LONDON • Patrick Reed laid down an early marker in The Open yesterday, after an impressive opening round of 66 gave the American golfer the clubhouse lead at Royal Troon.
The 25-year-old Texan was one shot clear from his fellow American Justin Thomas after both made the most of the conditions on a glorious day on Scotland's west coast.
Reed signalled his intent when he holed his approach shot for an eagle at the par-four third hole.
He then added birdies at the fourth, sixth and seventh holes to reach the turn in 31, but bogeyed the 10th and 13th and did well to come home in level-par 35.
The stiff breeze blowing in from the Firth of Clyde made life particularly difficult on the back nine, and Reed admitted his relief at coming through his round in such a strong position.
"It doesn't matter if the wind is blowing or not, that back nine is tough," said the former Junior Open winner. "It's one of these golf courses that allows you to get off to a quick start, allows you to get almost over-confident and cocky, and all of a sudden you get a little too careless on the back nine and you can go shoot 31-41."
Thomas also handled the conditions expertly to put himself in contention.
Appearing in his first Open, the 23-year-old scored an excellent 67 after beginning his day with birdies at each of the first four holes.
He had seven birdies all together, along with a bogey five at the 10th and a double-bogey six at the 15th.
England's Justin Rose also moved into contention with a 68.
It is the American players who have history on their side in the 145th Open, though, with the last six winners at Troon all coming from the United States.
Jordan Spieth, winner of the Masters and US Open last year, opened with an unremarkable 71 that featured three birdies and three bogeys.
South Africa's Louis Oosthuizen bagged the first hole-in-one of the week when his tee shot at the par-three 14th landed at the front of the green and dropped in.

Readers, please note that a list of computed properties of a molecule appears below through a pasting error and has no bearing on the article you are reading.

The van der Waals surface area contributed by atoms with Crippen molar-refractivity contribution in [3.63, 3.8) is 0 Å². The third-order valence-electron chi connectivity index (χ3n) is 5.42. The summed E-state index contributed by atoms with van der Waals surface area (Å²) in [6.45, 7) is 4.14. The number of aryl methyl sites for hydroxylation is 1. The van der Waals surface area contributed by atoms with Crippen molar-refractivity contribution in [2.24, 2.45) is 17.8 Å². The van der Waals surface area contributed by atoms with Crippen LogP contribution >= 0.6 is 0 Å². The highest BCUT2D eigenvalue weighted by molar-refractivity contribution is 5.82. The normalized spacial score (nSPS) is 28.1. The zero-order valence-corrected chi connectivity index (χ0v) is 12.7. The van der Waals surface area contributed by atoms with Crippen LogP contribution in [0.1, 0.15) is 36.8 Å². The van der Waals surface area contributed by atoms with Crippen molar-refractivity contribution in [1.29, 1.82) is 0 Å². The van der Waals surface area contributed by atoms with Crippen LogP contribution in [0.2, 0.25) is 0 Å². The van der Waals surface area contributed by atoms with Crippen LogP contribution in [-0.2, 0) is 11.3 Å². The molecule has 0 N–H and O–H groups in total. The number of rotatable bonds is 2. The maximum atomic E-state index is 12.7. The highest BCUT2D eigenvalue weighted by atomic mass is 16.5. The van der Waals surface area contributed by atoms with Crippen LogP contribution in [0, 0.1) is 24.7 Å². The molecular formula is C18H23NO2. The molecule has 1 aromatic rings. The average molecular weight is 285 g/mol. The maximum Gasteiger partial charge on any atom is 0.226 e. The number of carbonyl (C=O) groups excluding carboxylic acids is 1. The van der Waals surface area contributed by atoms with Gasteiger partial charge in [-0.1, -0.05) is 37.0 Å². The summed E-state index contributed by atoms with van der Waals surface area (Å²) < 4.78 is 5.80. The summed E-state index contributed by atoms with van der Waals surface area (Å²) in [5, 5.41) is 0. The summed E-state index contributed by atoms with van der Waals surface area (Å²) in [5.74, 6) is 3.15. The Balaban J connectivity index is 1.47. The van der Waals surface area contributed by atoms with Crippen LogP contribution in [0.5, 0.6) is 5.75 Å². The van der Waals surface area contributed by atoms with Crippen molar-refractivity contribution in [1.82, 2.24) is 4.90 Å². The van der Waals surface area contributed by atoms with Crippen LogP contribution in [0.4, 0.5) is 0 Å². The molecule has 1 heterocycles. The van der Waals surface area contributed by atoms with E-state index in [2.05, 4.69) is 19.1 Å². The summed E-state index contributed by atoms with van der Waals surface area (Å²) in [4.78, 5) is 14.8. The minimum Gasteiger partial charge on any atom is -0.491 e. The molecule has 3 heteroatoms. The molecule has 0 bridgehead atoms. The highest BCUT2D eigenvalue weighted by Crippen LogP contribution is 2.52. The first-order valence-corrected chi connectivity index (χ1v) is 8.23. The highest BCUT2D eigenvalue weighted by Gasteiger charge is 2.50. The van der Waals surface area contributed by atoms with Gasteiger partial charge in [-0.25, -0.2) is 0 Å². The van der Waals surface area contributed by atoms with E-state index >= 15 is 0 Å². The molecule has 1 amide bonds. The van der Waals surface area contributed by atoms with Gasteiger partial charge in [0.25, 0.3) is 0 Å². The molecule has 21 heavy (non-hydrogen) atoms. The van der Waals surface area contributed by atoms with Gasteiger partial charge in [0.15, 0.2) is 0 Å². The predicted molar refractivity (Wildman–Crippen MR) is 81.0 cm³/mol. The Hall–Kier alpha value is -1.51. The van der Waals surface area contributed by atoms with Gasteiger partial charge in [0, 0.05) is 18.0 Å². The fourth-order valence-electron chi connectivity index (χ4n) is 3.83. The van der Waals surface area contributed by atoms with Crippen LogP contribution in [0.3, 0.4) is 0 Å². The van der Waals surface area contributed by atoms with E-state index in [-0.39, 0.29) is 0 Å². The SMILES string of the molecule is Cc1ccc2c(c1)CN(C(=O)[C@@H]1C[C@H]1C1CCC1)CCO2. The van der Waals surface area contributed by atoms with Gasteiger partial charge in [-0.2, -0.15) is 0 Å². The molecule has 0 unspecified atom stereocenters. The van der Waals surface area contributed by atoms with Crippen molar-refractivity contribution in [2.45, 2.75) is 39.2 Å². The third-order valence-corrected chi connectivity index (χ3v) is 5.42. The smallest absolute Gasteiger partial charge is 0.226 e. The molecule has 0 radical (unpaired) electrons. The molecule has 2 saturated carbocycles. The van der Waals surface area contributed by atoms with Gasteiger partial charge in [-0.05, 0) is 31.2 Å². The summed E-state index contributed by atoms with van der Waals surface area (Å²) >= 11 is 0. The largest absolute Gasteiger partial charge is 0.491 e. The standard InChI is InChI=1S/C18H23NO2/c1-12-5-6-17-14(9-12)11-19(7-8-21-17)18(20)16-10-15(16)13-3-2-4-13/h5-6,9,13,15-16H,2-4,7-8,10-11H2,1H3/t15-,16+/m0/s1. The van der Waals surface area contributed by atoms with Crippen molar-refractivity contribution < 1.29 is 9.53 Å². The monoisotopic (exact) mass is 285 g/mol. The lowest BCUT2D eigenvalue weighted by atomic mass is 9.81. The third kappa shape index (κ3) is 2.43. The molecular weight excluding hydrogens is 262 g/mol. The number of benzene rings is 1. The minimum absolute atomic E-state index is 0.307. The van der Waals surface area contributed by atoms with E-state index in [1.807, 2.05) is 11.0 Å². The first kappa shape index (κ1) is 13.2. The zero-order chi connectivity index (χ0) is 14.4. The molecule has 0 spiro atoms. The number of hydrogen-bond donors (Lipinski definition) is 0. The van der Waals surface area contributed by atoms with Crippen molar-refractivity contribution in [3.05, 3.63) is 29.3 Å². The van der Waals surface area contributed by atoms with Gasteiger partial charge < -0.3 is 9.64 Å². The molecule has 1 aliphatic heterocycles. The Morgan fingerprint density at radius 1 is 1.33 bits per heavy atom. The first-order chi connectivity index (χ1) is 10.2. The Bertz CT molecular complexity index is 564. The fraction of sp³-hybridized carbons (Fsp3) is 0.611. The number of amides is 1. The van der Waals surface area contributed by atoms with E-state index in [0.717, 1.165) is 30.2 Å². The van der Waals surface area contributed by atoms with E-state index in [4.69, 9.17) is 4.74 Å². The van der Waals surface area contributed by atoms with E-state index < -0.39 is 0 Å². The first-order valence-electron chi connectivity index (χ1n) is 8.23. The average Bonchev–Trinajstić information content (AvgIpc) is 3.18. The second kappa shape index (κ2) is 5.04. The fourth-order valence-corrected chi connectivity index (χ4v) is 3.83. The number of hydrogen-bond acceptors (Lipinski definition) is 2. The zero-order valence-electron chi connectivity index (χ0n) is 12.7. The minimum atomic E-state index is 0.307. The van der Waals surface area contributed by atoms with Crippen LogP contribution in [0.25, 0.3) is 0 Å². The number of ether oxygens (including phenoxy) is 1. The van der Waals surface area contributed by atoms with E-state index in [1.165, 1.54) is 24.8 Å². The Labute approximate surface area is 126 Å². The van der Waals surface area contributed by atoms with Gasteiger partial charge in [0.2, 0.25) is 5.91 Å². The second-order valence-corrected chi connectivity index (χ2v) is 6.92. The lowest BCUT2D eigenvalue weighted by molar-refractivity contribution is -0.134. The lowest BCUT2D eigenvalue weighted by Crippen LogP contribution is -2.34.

The 2010 Open winner, who shot a 71, also managed a stunning ace at the Masters in Augusta in April.
Other players found the going rather tougher, with 2001 Open champion David Duval of the United States shooting 82.
NOT TO BE UNDERESTIMATED
It's one of these golf courses... that allows you to get almost over-confident and cocky, and all of a sudden you get a little too careless on the back nine and you can go shoot 31-41.
PATRICK REED, former Junior Open winner, who held it together on the back nine with an even-par 35 after going five under on the front nine.
He had reached the turn level par, but promptly bogeyed the 10th hole and then had a nine at the par-four 11th hole, which is separated from the Glasgow to Ayr railway line only by a 1.2m-high stone wall.
Scottish veteran Sandy Lyle, the 1985 Open champion, fared even worse, shooting an 85 that featured 10 bogeys, a double-bogey and a triple-bogey, as well as one birdie.
His compatriot Colin Montgomerie had the honour of hitting the first shot of the championship at 6.35am (local time) in front of enthusiastic galleries.
Now 53 and seen as one of the best players never to win a Major, Montgomerie came through qualifying for this year's Open in his home town.
He recovered from a double-bogey six at the first hole to shoot a respectable 71.
"I tell you what, a lot better players than me in the world of golf would have taken 71 after being two over at the first hole," he said.
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